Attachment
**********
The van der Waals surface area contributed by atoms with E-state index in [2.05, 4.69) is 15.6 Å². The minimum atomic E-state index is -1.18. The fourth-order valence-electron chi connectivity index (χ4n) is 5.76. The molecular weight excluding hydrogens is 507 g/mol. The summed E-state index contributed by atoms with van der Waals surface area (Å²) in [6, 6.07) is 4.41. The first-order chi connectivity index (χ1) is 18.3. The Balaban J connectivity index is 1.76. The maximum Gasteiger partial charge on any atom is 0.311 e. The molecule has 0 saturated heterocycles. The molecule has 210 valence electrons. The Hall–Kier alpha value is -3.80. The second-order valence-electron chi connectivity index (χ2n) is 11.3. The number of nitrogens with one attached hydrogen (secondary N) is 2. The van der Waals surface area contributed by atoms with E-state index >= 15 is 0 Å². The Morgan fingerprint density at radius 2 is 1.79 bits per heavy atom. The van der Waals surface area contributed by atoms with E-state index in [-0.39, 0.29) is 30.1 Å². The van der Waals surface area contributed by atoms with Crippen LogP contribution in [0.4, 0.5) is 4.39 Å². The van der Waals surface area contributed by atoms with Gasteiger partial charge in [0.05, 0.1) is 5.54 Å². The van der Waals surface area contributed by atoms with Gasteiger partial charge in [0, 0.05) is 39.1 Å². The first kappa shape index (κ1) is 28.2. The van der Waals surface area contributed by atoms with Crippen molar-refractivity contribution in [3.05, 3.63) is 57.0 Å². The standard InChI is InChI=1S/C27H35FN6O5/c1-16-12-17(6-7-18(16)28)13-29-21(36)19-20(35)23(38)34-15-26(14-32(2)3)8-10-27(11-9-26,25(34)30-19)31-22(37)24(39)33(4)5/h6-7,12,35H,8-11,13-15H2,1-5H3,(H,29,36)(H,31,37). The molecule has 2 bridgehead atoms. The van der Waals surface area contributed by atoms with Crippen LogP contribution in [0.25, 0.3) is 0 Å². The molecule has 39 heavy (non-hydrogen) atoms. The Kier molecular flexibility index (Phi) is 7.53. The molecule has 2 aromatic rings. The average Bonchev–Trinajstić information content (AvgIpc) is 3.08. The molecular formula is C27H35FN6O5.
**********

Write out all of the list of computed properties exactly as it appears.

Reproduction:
The van der Waals surface area contributed by atoms with E-state index in [2.05, 4.69) is 15.6 Å². The minimum atomic E-state index is -1.18. The fourth-order valence-electron chi connectivity index (χ4n) is 5.76. The molecular weight excluding hydrogens is 507 g/mol. The summed E-state index contributed by atoms with van der Waals surface area (Å²) in [6, 6.07) is 4.41. The first-order chi connectivity index (χ1) is 18.3. The Balaban J connectivity index is 1.76. The maximum Gasteiger partial charge on any atom is 0.311 e. The molecule has 0 saturated heterocycles. The molecule has 210 valence electrons. The Hall–Kier alpha value is -3.80. The second-order valence-electron chi connectivity index (χ2n) is 11.3. The number of nitrogens with one attached hydrogen (secondary N) is 2. The van der Waals surface area contributed by atoms with E-state index >= 15 is 0 Å². The Morgan fingerprint density at radius 2 is 1.79 bits per heavy atom. The van der Waals surface area contributed by atoms with E-state index in [-0.39, 0.29) is 30.1 Å². The van der Waals surface area contributed by atoms with Crippen LogP contribution in [0.4, 0.5) is 4.39 Å². The van der Waals surface area contributed by atoms with Gasteiger partial charge in [0.05, 0.1) is 5.54 Å². The van der Waals surface area contributed by atoms with Gasteiger partial charge in [0, 0.05) is 39.1 Å². The first kappa shape index (κ1) is 28.2. The van der Waals surface area contributed by atoms with Crippen molar-refractivity contribution in [3.05, 3.63) is 57.0 Å². The standard InChI is InChI=1S/C27H35FN6O5/c1-16-12-17(6-7-18(16)28)13-29-21(36)19-20(35)23(38)34-15-26(14-32(2)3)8-10-27(11-9-26,25(34)30-19)31-22(37)24(39)33(4)5/h6-7,12,35H,8-11,13-15H2,1-5H3,(H,29,36)(H,31,37). The molecule has 2 bridgehead atoms. The van der Waals surface area contributed by atoms with Crippen LogP contribution in [0.25, 0.3) is 0 Å². The molecule has 39 heavy (non-hydrogen) atoms. The Kier molecular flexibility index (Phi) is 7.53. The molecule has 2 aromatic rings. The average Bonchev–Trinajstić information content (AvgIpc) is 3.08. The molecular formula is C27H35FN6O5.